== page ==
UNICEF in emergencies
Humanitarian action is central to UNICEF’s mandate and realizing the rights of every child.
In conflict and disaster, children suffer first and suffer most. During emergencies and humanitarian contexts, children are especially vulnerable to disease, malnutrition and violence. Children living in conflict areas are worst off – they are more likely to be living in extreme poverty, for instance, or not enrolled in primary school.
The chaos and insecurity of war threatens or destroys access to food, shelter, social support and health care, and results in increased vulnerability in communities, especially for children. UNICEF focuses on these children and their families to provide them with the essential interventions required for protection, to save lives and to ensure the rights of all children, everywhere.
UNICEF also works to strengthen the links between humanitarian action and development work. Our presence in many countries before, during and after emergencies, delivers a continuum of support. For example, the rehabilitation and upgrade of water and sanitation systems serve vulnerable households in both the immediate crisis and the longer term.
Sustainable interventions are important because crises are not one-time shocks; their impact can last for years.
UNICEF also builds the long-term capacity of health ministries and civil society partners to identify, treat and prevent chronic conditions such as malnutrition. Sustainable interventions are important because crises are not one-time shocks; their impact can last for years.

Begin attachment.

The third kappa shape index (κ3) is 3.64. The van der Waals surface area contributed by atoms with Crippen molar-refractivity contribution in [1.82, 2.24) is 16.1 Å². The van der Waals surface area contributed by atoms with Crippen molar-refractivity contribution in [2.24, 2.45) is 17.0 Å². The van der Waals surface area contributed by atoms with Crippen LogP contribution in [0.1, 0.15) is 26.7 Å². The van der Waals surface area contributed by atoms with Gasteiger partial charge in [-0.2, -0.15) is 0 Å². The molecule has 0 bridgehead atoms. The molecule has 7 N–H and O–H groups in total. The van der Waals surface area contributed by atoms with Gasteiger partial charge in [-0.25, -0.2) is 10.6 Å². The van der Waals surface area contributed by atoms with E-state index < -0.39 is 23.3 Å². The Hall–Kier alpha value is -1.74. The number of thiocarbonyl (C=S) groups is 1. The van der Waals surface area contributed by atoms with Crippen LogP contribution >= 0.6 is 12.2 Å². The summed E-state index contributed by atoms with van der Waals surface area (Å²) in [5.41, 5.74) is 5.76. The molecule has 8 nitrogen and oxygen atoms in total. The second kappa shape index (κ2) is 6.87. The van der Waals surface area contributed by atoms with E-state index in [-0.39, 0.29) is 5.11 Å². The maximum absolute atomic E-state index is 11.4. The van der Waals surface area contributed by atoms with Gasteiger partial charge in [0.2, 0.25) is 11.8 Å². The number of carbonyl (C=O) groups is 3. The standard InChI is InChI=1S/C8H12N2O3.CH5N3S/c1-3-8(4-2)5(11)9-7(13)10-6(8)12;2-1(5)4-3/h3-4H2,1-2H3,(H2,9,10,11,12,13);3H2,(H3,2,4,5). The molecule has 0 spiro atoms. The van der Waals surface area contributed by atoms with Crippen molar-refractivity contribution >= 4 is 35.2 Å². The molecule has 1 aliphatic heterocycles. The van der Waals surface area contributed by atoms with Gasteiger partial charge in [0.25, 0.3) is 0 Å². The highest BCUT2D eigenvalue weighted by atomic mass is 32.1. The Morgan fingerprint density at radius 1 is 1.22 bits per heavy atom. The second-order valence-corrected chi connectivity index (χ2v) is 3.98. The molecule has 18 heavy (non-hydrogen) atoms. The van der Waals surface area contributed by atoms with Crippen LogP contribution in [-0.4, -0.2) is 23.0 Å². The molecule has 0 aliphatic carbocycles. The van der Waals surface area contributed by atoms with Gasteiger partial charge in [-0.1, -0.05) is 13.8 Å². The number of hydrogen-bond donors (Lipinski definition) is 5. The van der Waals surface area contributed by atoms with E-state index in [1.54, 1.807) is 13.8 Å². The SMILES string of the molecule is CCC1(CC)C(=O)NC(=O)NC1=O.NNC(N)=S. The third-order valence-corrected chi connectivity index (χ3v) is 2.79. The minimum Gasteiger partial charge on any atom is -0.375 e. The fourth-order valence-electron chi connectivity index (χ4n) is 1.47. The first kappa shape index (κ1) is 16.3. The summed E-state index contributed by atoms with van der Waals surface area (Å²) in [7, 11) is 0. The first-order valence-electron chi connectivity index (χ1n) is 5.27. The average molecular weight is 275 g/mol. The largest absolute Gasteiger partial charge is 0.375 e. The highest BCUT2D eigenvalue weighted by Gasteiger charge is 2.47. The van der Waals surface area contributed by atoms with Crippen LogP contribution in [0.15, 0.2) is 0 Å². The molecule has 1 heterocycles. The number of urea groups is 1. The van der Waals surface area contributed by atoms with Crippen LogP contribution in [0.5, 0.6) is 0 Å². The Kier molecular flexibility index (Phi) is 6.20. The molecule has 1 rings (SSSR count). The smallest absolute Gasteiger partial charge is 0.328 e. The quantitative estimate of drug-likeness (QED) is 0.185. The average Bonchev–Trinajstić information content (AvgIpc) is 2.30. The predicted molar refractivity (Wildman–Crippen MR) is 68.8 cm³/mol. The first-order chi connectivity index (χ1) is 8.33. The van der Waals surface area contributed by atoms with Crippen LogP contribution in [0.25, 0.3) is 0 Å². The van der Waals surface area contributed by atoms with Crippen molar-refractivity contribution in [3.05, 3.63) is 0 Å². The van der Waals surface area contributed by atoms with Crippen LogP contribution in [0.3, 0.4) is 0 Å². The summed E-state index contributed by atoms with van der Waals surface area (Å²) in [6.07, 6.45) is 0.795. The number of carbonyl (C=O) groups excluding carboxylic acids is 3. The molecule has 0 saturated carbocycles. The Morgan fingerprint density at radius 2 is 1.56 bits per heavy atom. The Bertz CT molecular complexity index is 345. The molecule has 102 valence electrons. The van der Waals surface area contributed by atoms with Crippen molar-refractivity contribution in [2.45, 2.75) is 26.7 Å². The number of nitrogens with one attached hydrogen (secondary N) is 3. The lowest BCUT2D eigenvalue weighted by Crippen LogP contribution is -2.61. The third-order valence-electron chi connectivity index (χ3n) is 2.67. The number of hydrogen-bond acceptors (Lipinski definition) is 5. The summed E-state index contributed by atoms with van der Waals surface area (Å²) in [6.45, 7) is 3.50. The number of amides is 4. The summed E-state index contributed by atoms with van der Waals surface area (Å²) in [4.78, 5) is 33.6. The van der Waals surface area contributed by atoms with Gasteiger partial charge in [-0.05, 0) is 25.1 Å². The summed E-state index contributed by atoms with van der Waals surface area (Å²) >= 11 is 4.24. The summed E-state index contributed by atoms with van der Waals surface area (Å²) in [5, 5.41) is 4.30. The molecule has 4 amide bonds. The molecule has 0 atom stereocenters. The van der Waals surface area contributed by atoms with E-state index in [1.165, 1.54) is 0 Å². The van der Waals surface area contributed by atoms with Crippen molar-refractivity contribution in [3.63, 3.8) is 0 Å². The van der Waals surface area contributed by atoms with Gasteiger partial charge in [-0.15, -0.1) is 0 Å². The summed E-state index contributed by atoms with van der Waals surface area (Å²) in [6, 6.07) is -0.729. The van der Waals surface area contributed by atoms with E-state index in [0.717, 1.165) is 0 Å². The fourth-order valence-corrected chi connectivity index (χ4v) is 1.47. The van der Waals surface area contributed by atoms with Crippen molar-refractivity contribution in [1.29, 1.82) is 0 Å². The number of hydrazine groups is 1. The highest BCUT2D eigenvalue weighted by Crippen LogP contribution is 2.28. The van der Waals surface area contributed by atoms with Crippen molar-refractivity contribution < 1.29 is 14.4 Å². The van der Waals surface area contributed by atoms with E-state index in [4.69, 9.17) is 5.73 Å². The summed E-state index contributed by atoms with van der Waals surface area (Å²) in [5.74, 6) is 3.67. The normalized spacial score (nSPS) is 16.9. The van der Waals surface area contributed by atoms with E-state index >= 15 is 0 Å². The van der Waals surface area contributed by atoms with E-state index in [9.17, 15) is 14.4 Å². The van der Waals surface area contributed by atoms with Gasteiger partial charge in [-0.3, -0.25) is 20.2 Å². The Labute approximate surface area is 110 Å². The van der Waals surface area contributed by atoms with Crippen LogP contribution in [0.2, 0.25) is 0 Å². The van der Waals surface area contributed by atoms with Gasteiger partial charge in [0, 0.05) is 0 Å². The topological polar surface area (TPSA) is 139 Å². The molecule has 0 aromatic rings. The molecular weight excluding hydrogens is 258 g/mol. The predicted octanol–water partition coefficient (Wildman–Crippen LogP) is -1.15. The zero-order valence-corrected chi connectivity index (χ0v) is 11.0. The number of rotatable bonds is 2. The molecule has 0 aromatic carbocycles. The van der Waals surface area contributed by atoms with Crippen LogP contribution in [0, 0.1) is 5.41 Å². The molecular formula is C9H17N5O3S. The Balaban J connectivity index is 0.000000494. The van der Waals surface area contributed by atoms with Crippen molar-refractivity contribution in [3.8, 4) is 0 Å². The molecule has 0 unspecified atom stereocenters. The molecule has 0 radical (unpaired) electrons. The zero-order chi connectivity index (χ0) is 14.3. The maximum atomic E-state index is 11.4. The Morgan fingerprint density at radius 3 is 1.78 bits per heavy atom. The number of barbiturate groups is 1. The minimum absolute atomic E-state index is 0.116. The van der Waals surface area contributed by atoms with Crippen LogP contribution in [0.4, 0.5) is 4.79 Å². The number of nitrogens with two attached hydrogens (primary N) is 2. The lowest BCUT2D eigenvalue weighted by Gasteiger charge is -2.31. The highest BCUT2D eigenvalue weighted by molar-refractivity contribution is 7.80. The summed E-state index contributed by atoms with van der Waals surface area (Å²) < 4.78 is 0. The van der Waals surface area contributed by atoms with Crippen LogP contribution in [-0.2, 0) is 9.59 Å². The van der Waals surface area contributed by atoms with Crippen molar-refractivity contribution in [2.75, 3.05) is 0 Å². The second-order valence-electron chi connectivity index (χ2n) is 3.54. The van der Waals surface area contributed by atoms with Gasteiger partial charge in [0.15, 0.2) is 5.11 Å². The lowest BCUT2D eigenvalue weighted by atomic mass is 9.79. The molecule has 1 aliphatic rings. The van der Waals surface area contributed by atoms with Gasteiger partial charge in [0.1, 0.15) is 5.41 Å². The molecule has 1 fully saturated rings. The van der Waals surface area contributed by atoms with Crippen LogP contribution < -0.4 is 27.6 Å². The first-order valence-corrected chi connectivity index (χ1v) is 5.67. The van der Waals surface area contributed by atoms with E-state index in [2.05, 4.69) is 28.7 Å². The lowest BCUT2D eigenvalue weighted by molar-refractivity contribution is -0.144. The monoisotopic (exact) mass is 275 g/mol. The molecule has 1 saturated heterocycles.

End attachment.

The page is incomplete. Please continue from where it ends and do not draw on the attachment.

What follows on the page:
UNICEF’s humanitarian action is guided by its Strategic Plan and its Core Commitments for Children (CCCs), which outline what UNICEF commits to do across all sectors – health, nutrition, water, sanitation and hygiene (WASH), child protection, and education – as part of any humanitarian response. The CCCs are aligned to international standards and are guided by humanitarian principles. Read them here.
Humanitarian Action for Children
Strengthening disability-inclusive humanitarian action
Improving nutrition in emergency situations
Supporting early childhood development
Stories from around the world
Humanitarian crises in focus
Yemen is the largest humanitarian crisis in the world. A dangerous combination of factors, driven by conflict and economic decline and now exacerbated by COVID-19, have compounded the dire situation for Yemen’s youngest children.
After almost a decade of conflict, the Syrian crisis continues to have a huge impact on children inside Syria, across the region and beyond. Every Syrian child has been impacted by the violence, displacement, severed family ties and lack of access to vital services caused by massive physical devastation.
Rohingya families fled violence. But uncertainty about the future grips those living in the world’s largest refugee settlement. UNICEF is on the ground, working with the government and partners, helping to deliver life-saving supplies and services for Rohingya refugees in Bangladesh.
Ebola is terrifying for adults – but even more so for children. Children exposed to Ebola witness death and suffering, lose loved ones, are infected themselves, or have to spend weeks in isolation because they have had contact with someone infected with the virus.